This photo essay is part of The Big Ideas, a special section of The Times’s philosophy series, The Stone, in which more than a dozen artists, writers and thinkers answer the question, “Why does art matter?” The entire series can be found here.
Art matters because artists matter.
For years I used to get up early and walk to the corner store to grab my weekend fix: a Sunday edition of The New York Times. (My Sundays today still include The Times, albeit the one on my iPad.) It’s the best newspaper in the nation, and I loved it even during those long stretches when I don’t remember seeing a single story on black or brown artists for weeks on end. There was nothing in the Arts section, nothing in dance, nothing in film, nothing in the Book Review and, astonishingly, very little in music. The lack of representation was stunning.
Then again, that absence wasn’t limited to The New York Times. It was woven into our social fabric and existed across all our cultural landscapes. The entire country, along with its cultural institutions, was behind.
Dumbfounded, disappointed, angry and hurt, one day I sat down and cried. I worked in the shadows, and had been waiting for the coming of a new day.
But then, coupled with our changing demographics, came a sudden shift: Network television was freed up, its narratives ceded to those who historically couldn’t afford cable — the black and the brown. Shows like “Empire,” “How to Get Away with Murder” and “Scandal” emerged, and the game began to change. These shows upended old notions of what was important and what could be seen, positing something that was dynamic and that grappled with the notion of representation in a new way. I was thrilled.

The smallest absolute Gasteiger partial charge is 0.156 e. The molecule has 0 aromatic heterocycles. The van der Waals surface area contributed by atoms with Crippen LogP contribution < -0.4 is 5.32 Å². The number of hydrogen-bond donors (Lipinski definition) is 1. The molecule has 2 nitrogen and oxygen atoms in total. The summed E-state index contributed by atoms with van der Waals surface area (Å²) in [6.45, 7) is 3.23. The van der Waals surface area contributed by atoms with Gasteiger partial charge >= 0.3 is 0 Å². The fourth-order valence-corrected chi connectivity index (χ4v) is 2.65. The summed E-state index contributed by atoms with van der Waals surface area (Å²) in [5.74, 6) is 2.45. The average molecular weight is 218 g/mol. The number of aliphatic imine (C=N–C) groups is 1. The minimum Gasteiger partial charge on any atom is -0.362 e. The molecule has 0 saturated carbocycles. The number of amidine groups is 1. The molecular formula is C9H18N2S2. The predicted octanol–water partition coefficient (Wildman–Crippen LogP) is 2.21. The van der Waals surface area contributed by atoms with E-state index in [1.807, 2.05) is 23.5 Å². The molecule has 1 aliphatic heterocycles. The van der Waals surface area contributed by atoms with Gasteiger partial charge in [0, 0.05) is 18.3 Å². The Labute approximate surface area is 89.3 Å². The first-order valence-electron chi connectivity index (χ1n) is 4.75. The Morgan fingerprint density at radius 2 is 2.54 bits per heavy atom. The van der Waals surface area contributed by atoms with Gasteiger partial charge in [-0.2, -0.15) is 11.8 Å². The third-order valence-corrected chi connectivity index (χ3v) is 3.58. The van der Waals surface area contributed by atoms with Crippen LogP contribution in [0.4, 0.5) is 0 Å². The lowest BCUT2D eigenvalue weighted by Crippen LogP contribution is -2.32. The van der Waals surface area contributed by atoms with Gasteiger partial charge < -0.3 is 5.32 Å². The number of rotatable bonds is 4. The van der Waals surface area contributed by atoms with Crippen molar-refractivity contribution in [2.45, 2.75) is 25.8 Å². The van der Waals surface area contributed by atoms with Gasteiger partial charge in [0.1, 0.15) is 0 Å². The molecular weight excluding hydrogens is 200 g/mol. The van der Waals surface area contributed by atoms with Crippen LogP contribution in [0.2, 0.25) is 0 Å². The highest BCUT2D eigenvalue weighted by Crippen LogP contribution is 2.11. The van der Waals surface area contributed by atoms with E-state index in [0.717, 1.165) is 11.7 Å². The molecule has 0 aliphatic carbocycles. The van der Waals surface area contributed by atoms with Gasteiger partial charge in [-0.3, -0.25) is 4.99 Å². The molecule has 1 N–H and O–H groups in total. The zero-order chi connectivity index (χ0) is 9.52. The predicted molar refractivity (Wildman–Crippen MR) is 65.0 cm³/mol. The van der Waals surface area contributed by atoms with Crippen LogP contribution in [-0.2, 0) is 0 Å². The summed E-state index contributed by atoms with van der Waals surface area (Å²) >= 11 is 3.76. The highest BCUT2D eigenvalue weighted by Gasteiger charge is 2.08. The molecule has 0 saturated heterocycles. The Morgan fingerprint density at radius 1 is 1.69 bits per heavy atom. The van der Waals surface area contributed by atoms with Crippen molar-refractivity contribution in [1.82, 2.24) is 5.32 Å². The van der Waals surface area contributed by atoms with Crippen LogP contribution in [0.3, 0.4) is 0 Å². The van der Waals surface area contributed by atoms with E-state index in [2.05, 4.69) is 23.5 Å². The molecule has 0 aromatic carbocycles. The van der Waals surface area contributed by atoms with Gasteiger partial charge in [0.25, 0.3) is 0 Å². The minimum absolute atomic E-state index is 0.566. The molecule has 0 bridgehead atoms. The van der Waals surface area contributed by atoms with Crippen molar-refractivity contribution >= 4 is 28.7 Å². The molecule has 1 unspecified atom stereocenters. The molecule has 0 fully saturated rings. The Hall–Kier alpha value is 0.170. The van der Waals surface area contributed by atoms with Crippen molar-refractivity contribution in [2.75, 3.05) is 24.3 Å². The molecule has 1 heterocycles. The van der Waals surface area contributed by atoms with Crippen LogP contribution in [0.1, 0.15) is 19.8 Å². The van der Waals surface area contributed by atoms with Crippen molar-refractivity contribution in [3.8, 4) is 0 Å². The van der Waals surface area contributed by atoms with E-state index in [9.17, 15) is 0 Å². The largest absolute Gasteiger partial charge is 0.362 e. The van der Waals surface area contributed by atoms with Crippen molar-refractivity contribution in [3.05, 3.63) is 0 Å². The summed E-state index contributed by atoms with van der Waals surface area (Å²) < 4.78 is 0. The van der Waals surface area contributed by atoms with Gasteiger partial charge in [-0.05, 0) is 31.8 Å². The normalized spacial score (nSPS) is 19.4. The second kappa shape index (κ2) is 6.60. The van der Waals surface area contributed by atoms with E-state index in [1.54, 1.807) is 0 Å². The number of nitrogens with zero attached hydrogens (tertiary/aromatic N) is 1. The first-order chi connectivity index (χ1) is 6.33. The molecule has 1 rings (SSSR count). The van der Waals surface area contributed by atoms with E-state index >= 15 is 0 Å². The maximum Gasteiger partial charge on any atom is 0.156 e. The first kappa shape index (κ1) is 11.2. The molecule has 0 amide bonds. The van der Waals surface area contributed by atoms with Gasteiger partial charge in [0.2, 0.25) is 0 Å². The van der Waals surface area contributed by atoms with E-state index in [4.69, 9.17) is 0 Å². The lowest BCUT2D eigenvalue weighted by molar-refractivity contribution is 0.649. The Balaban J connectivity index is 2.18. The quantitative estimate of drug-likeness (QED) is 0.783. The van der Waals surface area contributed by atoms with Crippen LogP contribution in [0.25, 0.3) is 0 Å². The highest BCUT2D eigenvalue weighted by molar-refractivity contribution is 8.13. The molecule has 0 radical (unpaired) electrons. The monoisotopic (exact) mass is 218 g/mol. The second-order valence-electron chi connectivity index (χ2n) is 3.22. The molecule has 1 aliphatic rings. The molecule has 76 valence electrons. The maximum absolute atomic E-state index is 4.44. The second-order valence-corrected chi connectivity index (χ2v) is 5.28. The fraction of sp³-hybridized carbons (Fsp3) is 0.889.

As with much of my work, “Scenes & Takes” grew out of that crack in the cultural armor. I thought it would be important for me to stand in front of, and in, the sets of these shows, to think about what was shifting within the worlds of contemporary expression and popular culture.
Scenes & Takes
SHE HAD ARRIVED IN HOLLYWOOD ON A WING AND A PRAYER, AND THE CLOCK WAS TICKING. SHE’D SPENT YEARS SEARCHING THE BACK LOTS OF STUDIOS PRAYING FOR A BREAK, FOR A WAY OUT OF THE ABYSS.
SUDDENLY, LAST SUMMER, SHE’D STUMBLED ONTO THE SETS OF “ZOE,” “EMPIRE,” “SCANDAL” AND “HOW TO GET AWAY WITH MURDER” — AN ENTIRE BLOCK OF STUDIOS GIVEN OVER TO SHONDALAND.
IN SUSPENDED DISBELIEF, SHE FLOATS FROM ROOM TO ROOM AND SET TO SET, MARKING THE SHIFTS THAT SEEMED TO RESET THE BAR WITH SHOWS EXPLORING THE OUTER LIMITS OF BLACKNESS AND ITS ABILITY TO HOLD THE IMAGINATION.
THE DIRECTOR’S CUT
SCENE 4 – TAKE 7
THE PLOT: SHE’S MADE THE ENDLESS ROUND OF RELENTLESS AUDITIONS, PRESENTING HERSELF BEFORE VARIOUS CASTING AGENTS, AND AWAITS A CALLBACK.
NERVOUSLY, ALLEN SAID, “ARE YOU CRAZY?”
LAUGHINGLY, THE COEN BROTHERS SAID, “FUNNY.”
DRYLY, CRONENBERG SAID, “NOT AT THIS TIME.”
DISTRACTEDLY, DEMME SAID, “WHAT …”
DISMISSIVELY, SODERBERGH SAID, “WHO?”
SOFTLY, VON TRIER SAID, “I PREFER SOFT BLONDES.”
THOUGHTFULLY, MANN SAID, “HMMM.”
FRANKLY, SCORSESE SAID, “FORGET ABOUT IT!”
THE BAD AND THE BEAUTIFUL
SCENE 1 – TAKE 3